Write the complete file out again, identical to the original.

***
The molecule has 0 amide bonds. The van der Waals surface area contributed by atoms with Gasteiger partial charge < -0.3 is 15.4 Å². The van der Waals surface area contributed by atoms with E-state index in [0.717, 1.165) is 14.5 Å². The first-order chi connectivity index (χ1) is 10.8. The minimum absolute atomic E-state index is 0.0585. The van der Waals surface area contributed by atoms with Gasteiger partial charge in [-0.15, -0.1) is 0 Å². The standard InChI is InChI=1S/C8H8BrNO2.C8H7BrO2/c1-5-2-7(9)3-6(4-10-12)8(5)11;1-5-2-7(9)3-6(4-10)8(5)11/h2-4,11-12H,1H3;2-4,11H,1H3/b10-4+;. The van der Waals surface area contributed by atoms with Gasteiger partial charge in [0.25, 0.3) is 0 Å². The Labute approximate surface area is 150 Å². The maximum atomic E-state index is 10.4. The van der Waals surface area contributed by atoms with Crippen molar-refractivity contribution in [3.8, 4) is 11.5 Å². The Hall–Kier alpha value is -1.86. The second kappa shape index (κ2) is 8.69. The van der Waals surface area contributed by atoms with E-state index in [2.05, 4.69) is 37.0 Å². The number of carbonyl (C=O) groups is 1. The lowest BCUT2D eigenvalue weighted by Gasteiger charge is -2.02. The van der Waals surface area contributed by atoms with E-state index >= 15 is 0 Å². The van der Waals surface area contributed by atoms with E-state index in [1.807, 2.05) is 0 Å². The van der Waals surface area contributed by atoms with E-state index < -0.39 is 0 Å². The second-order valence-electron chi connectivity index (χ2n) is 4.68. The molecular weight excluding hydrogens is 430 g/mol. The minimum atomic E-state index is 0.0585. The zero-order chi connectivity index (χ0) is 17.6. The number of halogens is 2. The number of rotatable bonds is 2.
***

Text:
The molecule has 0 amide bonds. The van der Waals surface area contributed by atoms with Gasteiger partial charge < -0.3 is 15.4 Å². The van der Waals surface area contributed by atoms with E-state index in [0.717, 1.165) is 14.5 Å². The first-order chi connectivity index (χ1) is 10.8. The minimum absolute atomic E-state index is 0.0585. The van der Waals surface area contributed by atoms with Gasteiger partial charge in [-0.15, -0.1) is 0 Å². The standard InChI is InChI=1S/C8H8BrNO2.C8H7BrO2/c1-5-2-7(9)3-6(4-10-12)8(5)11;1-5-2-7(9)3-6(4-10)8(5)11/h2-4,11-12H,1H3;2-4,11H,1H3/b10-4+;. The van der Waals surface area contributed by atoms with Gasteiger partial charge in [0.25, 0.3) is 0 Å². The Labute approximate surface area is 150 Å². The maximum atomic E-state index is 10.4. The van der Waals surface area contributed by atoms with Crippen molar-refractivity contribution in [3.8, 4) is 11.5 Å². The Hall–Kier alpha value is -1.86. The second kappa shape index (κ2) is 8.69. The van der Waals surface area contributed by atoms with E-state index in [2.05, 4.69) is 37.0 Å². The number of carbonyl (C=O) groups is 1. The lowest BCUT2D eigenvalue weighted by Gasteiger charge is -2.02. The van der Waals surface area contributed by atoms with E-state index >= 15 is 0 Å². The van der Waals surface area contributed by atoms with E-state index in [1.807, 2.05) is 0 Å². The van der Waals surface area contributed by atoms with E-state index < -0.39 is 0 Å². The second-order valence-electron chi connectivity index (χ2n) is 4.68. The molecular weight excluding hydrogens is 430 g/mol. The minimum atomic E-state index is 0.0585. The zero-order chi connectivity index (χ0) is 17.6. The number of halogens is 2. The number of rotatable bonds is 2.